Language and Society
Members of the language and society research area explore the intersection of language and social factors in a range of real-world contexts.
These factors include geographical location, social group, age, gender, identity and the organisation of everyday conversation. Members also work on how language use has changed - and continues to change - over time. Members' wide-ranging research expertise includes variationist sociolinguistics, ethnography, phonetics, conversation analysis, historical sociolingustics, language policy and planning, and perceptual dialectology.
Ongoing topics and projects include:
- Dialect and identity in North of England and southern Scotland
- Language change in the highly heterogeneous island community on the Isles of Scilly
- The history of the English language in colonial and post-colonial Zimbabwe
- The organisation of interactions between primary caregivers and their young children
- Attitudes towards the role and status of English in Europe
Members have recently authored or edited several books, including "An Introduction to Regional Englishes", "Urban North-Eastern English: Tyneside to Teesside", "Analysing Older English", "Empirical and Analytical Advances in the Study of English Language Change" and "English in the Language Ecology of Northern Europe".
This is in addition to research articles in high-profile journals - including Clinical Linguistics & Phonetics, Current Issues in Language Planning, Journal of English Linguistics, Journal of Historical Pragmatics, Language & Speech, Language and Literature, Language in Society, Language Variation and Change , Multilingua, and Research on Language and Social Interaction - and chapters in volumes from leading academic publishers including CUP, EUP, John Benjamins, Mouton de Gruyter, OUP and Wiley-Blackwell.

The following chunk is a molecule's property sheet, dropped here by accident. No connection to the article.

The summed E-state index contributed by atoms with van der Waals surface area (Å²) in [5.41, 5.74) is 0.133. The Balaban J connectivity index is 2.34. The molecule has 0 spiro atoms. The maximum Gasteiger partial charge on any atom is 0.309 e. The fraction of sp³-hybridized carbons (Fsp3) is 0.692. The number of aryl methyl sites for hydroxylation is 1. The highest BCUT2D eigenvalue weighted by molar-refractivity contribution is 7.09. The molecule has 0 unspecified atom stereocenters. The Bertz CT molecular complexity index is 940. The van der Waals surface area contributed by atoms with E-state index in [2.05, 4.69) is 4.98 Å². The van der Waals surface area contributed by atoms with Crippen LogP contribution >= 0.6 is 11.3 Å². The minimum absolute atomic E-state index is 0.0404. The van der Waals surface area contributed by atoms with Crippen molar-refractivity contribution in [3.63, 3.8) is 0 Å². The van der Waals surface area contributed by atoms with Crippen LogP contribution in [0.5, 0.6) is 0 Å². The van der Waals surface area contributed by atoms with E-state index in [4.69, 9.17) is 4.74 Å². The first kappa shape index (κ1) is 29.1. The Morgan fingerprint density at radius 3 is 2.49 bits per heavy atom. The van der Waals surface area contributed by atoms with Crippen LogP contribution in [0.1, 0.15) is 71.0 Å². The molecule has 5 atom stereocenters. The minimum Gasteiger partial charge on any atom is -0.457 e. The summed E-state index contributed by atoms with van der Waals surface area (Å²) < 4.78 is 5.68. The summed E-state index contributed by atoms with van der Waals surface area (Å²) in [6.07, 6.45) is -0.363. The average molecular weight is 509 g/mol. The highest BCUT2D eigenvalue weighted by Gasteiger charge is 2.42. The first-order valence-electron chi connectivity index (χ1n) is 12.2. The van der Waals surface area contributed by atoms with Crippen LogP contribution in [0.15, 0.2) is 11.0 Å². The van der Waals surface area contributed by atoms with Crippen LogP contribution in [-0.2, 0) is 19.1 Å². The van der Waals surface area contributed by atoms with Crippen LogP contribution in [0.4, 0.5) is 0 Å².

Members of this research area deliver teaching on the MA in English Language and Linguistics. We can offer specialist supervision of postgraduate research in a wide range of areas relating to language and society.
Recent postgraduate topics include:
- The organisation of conversation in Urdu, pragmatic analysis of conversations between native and non-native speakers
- Sociophonetic ethnography of language variation and ethnicity in Sheffield
- Dialect variation in an ex-mining community
- Language variation and identity in Stoke-on-Trent
- Perceptual approaches to Northern English dialects
- Semantic variation and change in present-day English
- The communication of risk to patients with diabetes
Staff and postgraduates researching topics in language and society form the core of the Language, Variation and Change reading group, with a regular programme of research talks and workshops by external guest speakers.
In 2013 we hosted the 9th UK Language Variation and Change (UKLVC) conference. In 2014 we host the Historical Sociolinguistics Network (HiSoN) conference.
More detailed profiles for some academic staff involved in this cluster:
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